INDIANANAPOLIS (AP) — Jim Jontz, whose environmental activism sparked a
political career that led him to three terms in Congress, has died, his
Jontz died Saturday afternoon at his home in Portland, Ore., said his
stepfather, Paul A. Lennon of Indianapolis. He was 55.
Jontz had lived in Oregon since 1999.
He was diagnosed two years ago with advanced colon cancer that had spread to
his liver and had been at home under hospice care this month, said his
sister, Mary Lee Turk.
Jontz, a Democrat, was 35 when he was elected in 1986 to his first of three
terms in Congress. He was a strong supporter of preserving the Indiana Dunes
and authored legislation to expand the Indiana Dunes National Lakeshore.
Jontz represented a largely rural swath of northern Indiana including Liberty
and Jackson townships in Duneland.
“Jim was always focused on doing the right thing, the good thing, the thing
he believed to be right and true,” said Tom Sugar, who served as his chief of
staff during his third term in Congress and now works for Sen. Evan Bayh, D-Ind.
“People become very cynical about politics today, but Jim Jontz was the real
deal,” Sugar said Saturday.
After leaving Congress, Jontz led an anti-NAFTA coalition of labor unions,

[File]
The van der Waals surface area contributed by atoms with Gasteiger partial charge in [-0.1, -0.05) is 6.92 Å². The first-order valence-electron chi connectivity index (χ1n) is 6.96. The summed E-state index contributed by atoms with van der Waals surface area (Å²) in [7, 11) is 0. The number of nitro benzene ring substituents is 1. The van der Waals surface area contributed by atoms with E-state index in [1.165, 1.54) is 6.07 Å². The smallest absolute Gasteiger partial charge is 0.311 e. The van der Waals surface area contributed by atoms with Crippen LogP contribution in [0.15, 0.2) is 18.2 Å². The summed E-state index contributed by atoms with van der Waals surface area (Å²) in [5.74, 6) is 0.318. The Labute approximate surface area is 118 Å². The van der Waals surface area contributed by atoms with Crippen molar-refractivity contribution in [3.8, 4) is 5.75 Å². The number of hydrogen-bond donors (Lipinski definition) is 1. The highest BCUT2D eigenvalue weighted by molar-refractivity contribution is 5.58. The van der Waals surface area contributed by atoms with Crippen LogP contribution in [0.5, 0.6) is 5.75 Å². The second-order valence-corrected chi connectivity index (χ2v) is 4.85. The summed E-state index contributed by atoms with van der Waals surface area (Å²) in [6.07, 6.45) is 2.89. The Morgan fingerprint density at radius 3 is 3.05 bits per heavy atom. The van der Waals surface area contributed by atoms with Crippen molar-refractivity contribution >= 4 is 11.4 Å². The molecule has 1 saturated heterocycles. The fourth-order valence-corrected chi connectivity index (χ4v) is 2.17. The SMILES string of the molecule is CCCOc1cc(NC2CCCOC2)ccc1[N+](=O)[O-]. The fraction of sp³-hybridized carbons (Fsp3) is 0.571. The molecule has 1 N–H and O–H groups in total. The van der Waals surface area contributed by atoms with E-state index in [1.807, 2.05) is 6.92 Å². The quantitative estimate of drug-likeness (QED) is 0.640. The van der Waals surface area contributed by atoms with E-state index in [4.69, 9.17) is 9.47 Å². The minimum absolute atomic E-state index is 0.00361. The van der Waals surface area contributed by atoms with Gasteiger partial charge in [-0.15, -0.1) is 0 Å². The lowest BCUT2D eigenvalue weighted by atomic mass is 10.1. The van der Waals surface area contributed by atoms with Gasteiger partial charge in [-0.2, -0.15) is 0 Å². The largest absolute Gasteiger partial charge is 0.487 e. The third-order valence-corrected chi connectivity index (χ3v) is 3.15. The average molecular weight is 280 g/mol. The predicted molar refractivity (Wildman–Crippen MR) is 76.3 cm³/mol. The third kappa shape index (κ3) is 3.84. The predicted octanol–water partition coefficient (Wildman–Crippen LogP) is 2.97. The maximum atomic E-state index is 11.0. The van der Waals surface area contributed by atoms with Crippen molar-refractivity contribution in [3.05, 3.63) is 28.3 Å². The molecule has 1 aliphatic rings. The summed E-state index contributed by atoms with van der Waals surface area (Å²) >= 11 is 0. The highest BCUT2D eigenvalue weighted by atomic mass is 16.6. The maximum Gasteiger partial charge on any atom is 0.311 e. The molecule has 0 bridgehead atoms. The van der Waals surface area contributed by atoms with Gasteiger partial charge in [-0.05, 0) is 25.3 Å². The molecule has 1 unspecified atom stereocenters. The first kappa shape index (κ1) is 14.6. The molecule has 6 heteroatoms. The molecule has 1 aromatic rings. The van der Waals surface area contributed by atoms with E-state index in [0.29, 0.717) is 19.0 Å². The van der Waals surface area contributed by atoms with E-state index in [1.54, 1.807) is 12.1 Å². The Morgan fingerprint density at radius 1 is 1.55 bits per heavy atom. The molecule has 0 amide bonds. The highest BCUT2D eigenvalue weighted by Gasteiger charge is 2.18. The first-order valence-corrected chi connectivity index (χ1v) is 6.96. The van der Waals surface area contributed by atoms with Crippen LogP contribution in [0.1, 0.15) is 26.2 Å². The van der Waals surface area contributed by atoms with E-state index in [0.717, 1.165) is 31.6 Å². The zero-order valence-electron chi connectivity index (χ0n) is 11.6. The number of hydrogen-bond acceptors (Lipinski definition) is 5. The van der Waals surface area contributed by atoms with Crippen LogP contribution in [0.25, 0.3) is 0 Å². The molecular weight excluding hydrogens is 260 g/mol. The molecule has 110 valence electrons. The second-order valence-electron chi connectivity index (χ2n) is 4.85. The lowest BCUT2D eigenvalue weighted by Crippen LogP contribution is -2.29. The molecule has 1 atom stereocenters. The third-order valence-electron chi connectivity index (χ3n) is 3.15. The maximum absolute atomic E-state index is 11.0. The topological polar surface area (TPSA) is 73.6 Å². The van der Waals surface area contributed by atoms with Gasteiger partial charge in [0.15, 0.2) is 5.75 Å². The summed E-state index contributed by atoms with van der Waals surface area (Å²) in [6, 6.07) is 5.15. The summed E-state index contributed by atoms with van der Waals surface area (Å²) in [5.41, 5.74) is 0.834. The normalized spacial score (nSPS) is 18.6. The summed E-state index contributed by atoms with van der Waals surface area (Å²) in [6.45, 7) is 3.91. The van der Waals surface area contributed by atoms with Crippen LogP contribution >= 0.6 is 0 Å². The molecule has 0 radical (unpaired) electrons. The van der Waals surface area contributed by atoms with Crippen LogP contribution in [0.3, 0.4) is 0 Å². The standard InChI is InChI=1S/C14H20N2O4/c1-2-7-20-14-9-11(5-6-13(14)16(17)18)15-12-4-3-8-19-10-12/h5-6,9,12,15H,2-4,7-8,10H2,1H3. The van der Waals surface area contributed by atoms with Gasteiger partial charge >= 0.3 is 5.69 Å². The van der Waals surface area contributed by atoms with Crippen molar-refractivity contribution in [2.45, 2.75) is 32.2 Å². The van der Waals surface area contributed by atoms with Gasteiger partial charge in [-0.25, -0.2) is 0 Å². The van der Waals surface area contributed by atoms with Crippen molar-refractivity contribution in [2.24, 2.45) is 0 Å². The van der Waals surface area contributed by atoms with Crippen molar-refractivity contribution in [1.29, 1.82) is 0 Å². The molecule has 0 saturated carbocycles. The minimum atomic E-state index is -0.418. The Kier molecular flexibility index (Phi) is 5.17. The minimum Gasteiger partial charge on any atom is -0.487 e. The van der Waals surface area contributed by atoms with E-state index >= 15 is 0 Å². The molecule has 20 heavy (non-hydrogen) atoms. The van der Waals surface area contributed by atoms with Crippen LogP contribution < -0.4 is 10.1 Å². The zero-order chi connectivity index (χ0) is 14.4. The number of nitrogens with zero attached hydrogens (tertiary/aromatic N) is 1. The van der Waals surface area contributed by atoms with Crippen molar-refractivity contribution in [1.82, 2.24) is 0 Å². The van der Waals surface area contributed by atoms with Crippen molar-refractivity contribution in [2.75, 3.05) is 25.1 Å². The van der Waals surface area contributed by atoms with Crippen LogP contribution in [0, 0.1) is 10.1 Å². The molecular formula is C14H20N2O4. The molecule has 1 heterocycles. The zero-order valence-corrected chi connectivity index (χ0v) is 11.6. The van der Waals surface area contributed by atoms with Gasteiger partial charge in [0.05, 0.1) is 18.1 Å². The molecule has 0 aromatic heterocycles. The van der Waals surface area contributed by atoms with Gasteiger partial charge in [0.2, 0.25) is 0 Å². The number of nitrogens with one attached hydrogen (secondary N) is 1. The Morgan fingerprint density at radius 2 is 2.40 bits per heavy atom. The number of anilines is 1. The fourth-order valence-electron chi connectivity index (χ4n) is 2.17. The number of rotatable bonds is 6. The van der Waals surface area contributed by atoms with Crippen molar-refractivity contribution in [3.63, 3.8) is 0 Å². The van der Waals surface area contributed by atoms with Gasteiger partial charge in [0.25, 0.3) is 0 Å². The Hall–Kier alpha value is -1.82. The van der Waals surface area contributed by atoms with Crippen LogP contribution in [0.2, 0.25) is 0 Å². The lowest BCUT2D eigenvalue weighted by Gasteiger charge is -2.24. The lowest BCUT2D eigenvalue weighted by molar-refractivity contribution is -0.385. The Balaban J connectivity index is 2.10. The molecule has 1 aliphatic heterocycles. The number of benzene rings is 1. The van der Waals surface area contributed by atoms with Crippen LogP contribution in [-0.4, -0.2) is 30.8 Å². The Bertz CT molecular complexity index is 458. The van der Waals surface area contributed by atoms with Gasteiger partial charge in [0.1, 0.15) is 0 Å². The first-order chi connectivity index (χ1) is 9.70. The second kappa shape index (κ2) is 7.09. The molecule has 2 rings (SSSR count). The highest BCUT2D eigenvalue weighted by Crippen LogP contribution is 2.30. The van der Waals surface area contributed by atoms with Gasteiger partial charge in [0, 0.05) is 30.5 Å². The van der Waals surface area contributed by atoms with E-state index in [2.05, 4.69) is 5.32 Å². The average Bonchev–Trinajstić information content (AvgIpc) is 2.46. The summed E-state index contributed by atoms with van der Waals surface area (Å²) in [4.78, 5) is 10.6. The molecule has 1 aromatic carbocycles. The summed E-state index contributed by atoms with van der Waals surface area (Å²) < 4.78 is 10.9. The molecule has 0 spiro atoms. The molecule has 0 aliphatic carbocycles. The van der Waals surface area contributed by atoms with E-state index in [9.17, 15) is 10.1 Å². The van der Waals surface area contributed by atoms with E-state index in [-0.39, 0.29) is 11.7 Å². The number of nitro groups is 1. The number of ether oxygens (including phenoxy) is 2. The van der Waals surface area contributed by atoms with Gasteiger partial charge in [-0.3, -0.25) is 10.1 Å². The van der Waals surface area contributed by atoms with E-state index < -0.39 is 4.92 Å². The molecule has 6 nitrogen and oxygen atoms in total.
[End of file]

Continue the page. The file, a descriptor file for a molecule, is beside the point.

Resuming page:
environmentalists and others as Congress debated the free-trade treaty in
He returned to Indiana in 1994 for his last political campaign, challenging
Republican Sen. Richard Lugar.
Jontz did not consider quieting his liberal views in hopes of winning another
election, said Turk, his sister who is a lawyer in Chicago.
“He was first and foremost very principled about what he believed,” she said
last week. “He would not have compromised any of his stances.”
Jontz was married twice while in his 20s but never had any children, said his
Jontz grew up in Indianapolis and graduated from Indiana University in 1973.
He moved to the Lafayette area and became active in the fight against a
proposed dam project.
At age 22, he won election in 1974 to an Indiana House seat that he held for
10 years before he was elected to the state Senate in 1984.
After leaving Congress, Jontz led several environmental organizations and was
president of the liberal lobbying group Americans for Democratic Action
during 1998-2002. His most recent project for that group was leading its
Working Families Win effort, which targets issues such as raising the minimum
wage and improving health care of the uninsured.
Funeral arrangements were pending, his stepfather said, but memorial services
were expected to be held in Portland, Indianapolis and Washington.